TL12: Statistical Assessment of Comparative Effectiveness in Clinical Trials
*Isaac Nuamah, Janssen Research & Development 

Keywords: comparative effectiveness, meta-analysis, mixed treatment comparisons, network meta-analysis

The American Recovery and Reinvestment Act of 2009 allocated over $1 billion to support comparative effectiveness research (CER) in the US, and the Patient Protection and Affordable Care Act of 2010 provided sustained federal funding through 2019. An important aspect of CER is determining the relative clinical effectiveness of similar prescription drugs. In the absence of head-to-head comparisons that compare drugs with each other within studies, extensions to traditional meta-analytic approaches have been proposed. These multiple treatment comparisons can thus be used to infer the comparative effectiveness of two treatments either through direct head-to-head evidence or through the combination direct and indirect evidence. A number of methods of multiple treatment comparisons are available including Bucher’s method of adjusted indirect comparison, Lumley’s method of network meta-analysis, and Bayesian mixed treatment comparison (MTC). These advances in evidence synthesis approaches provide a way to use the evidence base and compare the effectiveness of drug treatment options simultaneously.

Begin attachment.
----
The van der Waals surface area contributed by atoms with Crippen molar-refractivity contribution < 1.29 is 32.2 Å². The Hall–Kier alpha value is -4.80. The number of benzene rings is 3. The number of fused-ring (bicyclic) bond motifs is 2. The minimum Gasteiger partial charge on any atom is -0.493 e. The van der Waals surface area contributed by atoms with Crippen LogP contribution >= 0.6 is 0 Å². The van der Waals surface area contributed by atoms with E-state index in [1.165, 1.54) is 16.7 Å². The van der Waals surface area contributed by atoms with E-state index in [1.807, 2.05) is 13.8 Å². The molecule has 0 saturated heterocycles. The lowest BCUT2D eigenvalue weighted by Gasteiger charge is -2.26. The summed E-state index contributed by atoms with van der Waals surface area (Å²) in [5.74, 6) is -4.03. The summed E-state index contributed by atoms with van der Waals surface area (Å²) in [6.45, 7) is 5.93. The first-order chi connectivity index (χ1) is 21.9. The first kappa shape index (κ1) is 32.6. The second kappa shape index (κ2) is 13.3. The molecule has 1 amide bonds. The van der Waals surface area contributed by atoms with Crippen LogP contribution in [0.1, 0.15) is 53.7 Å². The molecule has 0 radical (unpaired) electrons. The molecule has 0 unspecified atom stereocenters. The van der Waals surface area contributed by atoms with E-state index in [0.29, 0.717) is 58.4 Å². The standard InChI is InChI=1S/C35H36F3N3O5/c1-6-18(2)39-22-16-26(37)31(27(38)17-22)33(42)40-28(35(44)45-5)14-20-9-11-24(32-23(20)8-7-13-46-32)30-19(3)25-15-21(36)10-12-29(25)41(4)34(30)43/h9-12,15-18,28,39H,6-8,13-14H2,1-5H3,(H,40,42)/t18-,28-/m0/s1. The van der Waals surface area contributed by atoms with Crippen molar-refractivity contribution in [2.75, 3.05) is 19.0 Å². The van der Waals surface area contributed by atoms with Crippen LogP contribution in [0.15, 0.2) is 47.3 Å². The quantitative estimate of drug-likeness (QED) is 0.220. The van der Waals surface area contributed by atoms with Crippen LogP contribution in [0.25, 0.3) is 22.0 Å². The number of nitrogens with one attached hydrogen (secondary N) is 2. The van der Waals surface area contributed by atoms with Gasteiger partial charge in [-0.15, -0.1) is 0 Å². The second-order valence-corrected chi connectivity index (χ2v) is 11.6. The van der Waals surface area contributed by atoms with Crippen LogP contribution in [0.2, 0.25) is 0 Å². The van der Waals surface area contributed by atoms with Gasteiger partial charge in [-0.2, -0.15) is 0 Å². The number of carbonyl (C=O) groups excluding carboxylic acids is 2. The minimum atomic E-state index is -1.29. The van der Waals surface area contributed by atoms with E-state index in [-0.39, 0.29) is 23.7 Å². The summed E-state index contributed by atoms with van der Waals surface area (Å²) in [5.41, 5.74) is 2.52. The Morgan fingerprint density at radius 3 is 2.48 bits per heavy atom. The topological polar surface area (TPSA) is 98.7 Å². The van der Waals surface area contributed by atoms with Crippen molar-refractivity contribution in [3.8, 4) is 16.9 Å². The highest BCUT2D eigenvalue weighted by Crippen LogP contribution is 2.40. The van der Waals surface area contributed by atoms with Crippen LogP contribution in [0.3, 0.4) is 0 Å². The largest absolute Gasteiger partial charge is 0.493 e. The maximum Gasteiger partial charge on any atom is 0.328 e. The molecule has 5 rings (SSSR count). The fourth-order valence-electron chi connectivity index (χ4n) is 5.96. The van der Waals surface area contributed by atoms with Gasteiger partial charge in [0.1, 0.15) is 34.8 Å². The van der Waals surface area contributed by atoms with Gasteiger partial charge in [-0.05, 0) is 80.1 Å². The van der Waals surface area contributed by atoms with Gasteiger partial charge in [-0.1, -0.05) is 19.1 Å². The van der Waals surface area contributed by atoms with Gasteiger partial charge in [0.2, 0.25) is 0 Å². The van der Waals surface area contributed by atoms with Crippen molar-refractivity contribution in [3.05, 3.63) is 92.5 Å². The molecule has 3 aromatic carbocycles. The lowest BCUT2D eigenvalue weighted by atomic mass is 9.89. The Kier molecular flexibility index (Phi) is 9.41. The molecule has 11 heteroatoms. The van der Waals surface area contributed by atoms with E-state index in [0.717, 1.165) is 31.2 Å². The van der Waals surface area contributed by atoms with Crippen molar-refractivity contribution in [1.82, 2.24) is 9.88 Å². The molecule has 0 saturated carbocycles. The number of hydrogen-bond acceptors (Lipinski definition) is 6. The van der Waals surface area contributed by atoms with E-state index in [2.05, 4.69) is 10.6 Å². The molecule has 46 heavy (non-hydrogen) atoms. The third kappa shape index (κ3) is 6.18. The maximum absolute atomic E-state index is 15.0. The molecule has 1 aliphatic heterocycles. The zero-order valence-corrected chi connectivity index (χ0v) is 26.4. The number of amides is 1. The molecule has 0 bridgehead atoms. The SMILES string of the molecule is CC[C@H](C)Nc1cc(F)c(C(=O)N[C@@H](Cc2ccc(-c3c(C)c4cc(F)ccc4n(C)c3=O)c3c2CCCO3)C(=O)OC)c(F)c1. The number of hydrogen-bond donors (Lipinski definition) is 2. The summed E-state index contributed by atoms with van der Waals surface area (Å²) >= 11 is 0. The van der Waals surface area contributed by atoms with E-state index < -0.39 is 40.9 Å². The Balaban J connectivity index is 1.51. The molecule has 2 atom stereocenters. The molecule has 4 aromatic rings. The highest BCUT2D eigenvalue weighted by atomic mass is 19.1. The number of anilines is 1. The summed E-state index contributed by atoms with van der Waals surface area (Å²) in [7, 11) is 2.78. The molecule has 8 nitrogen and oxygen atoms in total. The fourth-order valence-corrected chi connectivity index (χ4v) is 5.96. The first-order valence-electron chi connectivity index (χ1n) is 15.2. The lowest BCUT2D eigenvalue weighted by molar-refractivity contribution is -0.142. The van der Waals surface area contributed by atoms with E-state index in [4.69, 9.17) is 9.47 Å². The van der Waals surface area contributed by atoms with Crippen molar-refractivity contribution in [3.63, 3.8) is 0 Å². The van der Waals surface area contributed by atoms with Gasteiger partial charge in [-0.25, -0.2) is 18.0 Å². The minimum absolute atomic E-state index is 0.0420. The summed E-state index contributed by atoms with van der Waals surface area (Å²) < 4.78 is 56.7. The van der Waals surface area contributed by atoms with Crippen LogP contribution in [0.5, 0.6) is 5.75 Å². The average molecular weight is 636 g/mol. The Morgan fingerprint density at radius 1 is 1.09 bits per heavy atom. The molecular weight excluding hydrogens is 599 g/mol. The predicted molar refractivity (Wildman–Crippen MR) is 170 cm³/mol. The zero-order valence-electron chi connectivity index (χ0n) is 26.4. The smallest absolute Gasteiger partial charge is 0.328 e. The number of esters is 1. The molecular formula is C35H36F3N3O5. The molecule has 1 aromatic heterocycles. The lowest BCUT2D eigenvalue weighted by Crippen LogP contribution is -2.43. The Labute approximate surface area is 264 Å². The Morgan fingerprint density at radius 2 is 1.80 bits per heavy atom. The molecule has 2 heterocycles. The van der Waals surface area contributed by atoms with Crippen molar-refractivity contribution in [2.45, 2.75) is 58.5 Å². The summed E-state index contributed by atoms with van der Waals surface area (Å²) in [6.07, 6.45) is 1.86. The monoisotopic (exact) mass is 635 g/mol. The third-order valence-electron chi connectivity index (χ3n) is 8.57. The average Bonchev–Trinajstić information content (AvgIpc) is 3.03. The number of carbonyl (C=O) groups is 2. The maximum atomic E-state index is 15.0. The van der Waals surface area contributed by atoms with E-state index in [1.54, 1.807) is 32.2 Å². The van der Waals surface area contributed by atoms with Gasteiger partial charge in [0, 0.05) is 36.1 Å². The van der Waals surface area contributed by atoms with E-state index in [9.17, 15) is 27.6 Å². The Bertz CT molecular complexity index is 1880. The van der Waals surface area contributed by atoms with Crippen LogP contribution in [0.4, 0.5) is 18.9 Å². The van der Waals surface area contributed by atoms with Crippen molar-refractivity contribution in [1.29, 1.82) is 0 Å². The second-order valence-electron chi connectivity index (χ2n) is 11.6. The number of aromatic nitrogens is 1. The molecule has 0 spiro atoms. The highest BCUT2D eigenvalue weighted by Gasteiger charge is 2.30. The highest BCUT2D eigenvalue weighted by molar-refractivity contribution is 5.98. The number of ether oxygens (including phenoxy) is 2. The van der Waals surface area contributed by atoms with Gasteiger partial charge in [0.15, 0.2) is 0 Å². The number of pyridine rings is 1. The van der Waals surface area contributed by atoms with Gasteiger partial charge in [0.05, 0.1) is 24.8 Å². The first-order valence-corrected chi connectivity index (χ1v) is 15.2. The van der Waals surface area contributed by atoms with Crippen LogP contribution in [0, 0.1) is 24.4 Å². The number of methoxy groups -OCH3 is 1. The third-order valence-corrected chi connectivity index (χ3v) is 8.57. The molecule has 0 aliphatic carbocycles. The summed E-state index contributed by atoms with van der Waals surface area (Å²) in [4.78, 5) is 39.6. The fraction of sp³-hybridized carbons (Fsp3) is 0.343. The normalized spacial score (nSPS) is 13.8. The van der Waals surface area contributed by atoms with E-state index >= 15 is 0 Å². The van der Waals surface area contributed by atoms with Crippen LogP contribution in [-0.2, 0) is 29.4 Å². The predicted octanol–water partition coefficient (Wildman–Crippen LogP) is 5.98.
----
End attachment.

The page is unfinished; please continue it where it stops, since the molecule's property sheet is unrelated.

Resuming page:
The ISPOR task force recently presented recommendations on the use and application of network meta-analysis. From a regulatory perspective, the Canadian Agency (Indirect Evidence: Indirect Treatment Comparisons in Meta-Analysis) and the UK NICE Evidence synthesis series have recently been published. The US FDA, to enhance regulatory science, has recent projects on comparative effectiveness research. In this roundtable we will discuss the regulatory and statistical issues associated with these recent advances, and if/how that can be used in regulatory applications.

1. What are the expectations and experiences with comparative effectiveness in clinical trials? 2. Are regulatory guidelines sufficiently clear about what is needed to incorporate CER principles in drug applications? 3. What bottlenecks remain and what statistical considerations come into play?